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  1. Abstract Winter Arctic sea-ice concentration (SIC) decline plays an important role in Arctic amplification which, in turn, influences Arctic ecosystems, midlatitude weather and climate. SIC over the Barents-Kara Seas (BKS) shows large interannual variations, whose origin is still unclear. Here we find that interannual variations in winter BKS SIC have significantly strengthened in recent decades likely due to increased amplitudes of the El Niño-Southern Oscillation (ENSO) in a warming climate. La Niña leads to enhanced Atlantic Hadley cell and a positive phase North Atlantic Oscillation-like anomaly pattern, together with concurring Ural blocking, that transports Atlantic ocean heat and atmospheric moisture toward the BKS and promotes sea-ice melting via intensified surface warming. The reverse is seen during El Niño which leads to weakened Atlantic poleward transport and an increase in the BKS SIC. Thus, interannual variability of the BKS SIC partly originates from ENSO via the Atlantic pathway. 
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    Free, publicly-accessible full text available December 1, 2024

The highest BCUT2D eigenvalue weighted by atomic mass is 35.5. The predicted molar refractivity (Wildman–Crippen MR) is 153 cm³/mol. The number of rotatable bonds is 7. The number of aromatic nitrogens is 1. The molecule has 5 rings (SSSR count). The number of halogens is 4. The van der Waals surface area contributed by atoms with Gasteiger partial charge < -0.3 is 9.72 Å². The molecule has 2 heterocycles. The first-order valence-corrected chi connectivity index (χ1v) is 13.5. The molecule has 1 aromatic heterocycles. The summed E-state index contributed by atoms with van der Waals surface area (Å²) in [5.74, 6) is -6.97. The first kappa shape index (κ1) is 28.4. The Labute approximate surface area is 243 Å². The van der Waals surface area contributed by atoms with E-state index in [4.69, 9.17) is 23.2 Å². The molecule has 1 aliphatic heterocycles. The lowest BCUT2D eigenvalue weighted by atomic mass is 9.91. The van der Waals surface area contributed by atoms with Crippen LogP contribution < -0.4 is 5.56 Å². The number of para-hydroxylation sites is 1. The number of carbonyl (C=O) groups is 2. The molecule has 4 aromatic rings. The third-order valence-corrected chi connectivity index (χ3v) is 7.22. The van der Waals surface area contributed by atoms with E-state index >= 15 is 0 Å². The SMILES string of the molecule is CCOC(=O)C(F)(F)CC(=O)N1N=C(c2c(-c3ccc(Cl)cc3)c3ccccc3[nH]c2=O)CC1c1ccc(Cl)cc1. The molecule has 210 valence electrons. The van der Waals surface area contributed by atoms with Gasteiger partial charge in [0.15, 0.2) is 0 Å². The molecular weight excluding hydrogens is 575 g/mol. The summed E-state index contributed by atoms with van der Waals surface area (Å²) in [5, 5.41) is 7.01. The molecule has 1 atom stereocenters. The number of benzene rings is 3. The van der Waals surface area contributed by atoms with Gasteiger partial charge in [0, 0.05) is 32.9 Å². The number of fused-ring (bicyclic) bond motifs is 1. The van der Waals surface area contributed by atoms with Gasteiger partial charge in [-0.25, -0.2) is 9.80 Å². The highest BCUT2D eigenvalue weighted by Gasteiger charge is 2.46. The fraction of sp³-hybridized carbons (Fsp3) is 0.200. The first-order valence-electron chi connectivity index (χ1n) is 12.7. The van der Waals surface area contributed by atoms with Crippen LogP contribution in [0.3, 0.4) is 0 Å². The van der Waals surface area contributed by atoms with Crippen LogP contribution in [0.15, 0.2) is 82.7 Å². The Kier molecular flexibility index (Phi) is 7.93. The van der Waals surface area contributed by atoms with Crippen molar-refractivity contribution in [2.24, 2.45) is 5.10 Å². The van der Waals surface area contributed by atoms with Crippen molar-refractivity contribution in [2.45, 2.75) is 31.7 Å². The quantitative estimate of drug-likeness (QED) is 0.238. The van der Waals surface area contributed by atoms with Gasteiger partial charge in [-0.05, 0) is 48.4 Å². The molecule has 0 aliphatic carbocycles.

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    Abstract Winter surface air temperature (SAT) over North America exhibits pronounced variability on subseasonal, interannual, decadal, and interdecadal time scales. Here, reanalysis data from 1950–2017 are analyzed to investigate the atmospheric and surface ocean conditions associated with its subseasonal to interannual variability. Detrended daily SAT data reveal a known warm west/cold east (WWCE) dipole over midlatitude North America and a cold north/warm south (CNWS) dipole over eastern North America. It is found that while the North Pacific blocking (PB) is important for the WWCE and CNWS dipoles, they also depend on the phase of the North Atlantic Oscillation (NAO). When a negative-phase NAO (NAO − ) coincides with PB, the WWCE dipole is enhanced (compared with the PB alone case) and it also leads to a warm north/cold south dipole anomaly in eastern North America; but when PB occurs with a positive-phase NAO (NAO + ), the WWCE dipole weakens and the CNWS dipole is enhanced. The PB events concurrent with the NAO − (NAO + ) and SAT WWCE (CNWS) dipole are favored by the Pacific El Niño–like (La Niña–like) sea surface temperature mode and the positive (negative) North Pacific mode. The PB-NAO + has a larger component projecting onto the SAT WWCE dipole during the La Niña winter than during the El Niño winter because a more zonal wave train is formed. Strong North American SAT WWCE dipoles and enhanced projections of PB-NAO + events onto the SAT WWCE dipole component are also readily seen for the positive North Pacific mode. The North Pacific mode seems to play a bigger role in the North American SAT variability than ENSO.